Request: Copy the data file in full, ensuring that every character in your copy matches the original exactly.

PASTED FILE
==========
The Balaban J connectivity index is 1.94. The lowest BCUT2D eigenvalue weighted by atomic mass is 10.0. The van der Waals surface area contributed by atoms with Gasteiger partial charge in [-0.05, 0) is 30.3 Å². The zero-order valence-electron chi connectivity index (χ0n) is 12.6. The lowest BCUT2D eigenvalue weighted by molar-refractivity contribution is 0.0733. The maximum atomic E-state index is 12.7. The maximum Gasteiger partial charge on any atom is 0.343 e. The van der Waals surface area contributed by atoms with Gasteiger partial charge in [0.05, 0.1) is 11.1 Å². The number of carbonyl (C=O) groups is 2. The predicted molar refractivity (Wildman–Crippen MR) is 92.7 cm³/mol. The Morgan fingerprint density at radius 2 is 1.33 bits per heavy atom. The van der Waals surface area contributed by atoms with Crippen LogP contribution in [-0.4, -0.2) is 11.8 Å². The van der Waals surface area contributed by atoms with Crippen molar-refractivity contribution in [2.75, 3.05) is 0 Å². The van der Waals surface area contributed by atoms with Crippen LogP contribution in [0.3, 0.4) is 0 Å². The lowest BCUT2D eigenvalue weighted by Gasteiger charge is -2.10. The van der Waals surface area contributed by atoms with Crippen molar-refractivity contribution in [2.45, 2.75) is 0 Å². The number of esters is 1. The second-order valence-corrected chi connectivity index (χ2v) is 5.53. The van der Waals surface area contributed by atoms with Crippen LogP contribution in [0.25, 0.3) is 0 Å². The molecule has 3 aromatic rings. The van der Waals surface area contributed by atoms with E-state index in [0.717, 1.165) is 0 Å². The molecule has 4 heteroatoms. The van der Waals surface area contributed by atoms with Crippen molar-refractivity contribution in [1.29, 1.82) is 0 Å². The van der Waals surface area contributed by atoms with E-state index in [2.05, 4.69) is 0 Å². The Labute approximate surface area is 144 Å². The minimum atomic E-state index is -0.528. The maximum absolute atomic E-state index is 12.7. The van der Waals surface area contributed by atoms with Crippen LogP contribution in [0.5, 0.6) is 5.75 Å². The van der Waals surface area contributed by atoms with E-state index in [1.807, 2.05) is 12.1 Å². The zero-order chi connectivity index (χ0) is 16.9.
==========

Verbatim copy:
The Balaban J connectivity index is 1.94. The lowest BCUT2D eigenvalue weighted by atomic mass is 10.0. The van der Waals surface area contributed by atoms with Gasteiger partial charge in [-0.05, 0) is 30.3 Å². The zero-order valence-electron chi connectivity index (χ0n) is 12.6. The lowest BCUT2D eigenvalue weighted by molar-refractivity contribution is 0.0733. The maximum atomic E-state index is 12.7. The maximum Gasteiger partial charge on any atom is 0.343 e. The van der Waals surface area contributed by atoms with Gasteiger partial charge in [0.05, 0.1) is 11.1 Å². The number of carbonyl (C=O) groups is 2. The predicted molar refractivity (Wildman–Crippen MR) is 92.7 cm³/mol. The Morgan fingerprint density at radius 2 is 1.33 bits per heavy atom. The van der Waals surface area contributed by atoms with Crippen LogP contribution in [-0.4, -0.2) is 11.8 Å². The van der Waals surface area contributed by atoms with Crippen molar-refractivity contribution in [2.75, 3.05) is 0 Å². The van der Waals surface area contributed by atoms with Crippen LogP contribution in [0.3, 0.4) is 0 Å². The lowest BCUT2D eigenvalue weighted by Gasteiger charge is -2.10. The van der Waals surface area contributed by atoms with Crippen molar-refractivity contribution in [2.45, 2.75) is 0 Å². The number of esters is 1. The second-order valence-corrected chi connectivity index (χ2v) is 5.53. The van der Waals surface area contributed by atoms with Crippen LogP contribution in [0.25, 0.3) is 0 Å². The molecule has 3 aromatic rings. The van der Waals surface area contributed by atoms with E-state index in [0.717, 1.165) is 0 Å². The molecule has 4 heteroatoms. The van der Waals surface area contributed by atoms with Crippen molar-refractivity contribution in [1.29, 1.82) is 0 Å². The van der Waals surface area contributed by atoms with E-state index in [2.05, 4.69) is 0 Å². The Labute approximate surface area is 144 Å². The minimum atomic E-state index is -0.528. The maximum absolute atomic E-state index is 12.7. The van der Waals surface area contributed by atoms with Crippen LogP contribution in [0.5, 0.6) is 5.75 Å². The van der Waals surface area contributed by atoms with E-state index in [1.807, 2.05) is 12.1 Å². The zero-order chi connectivity index (χ0) is 16.9.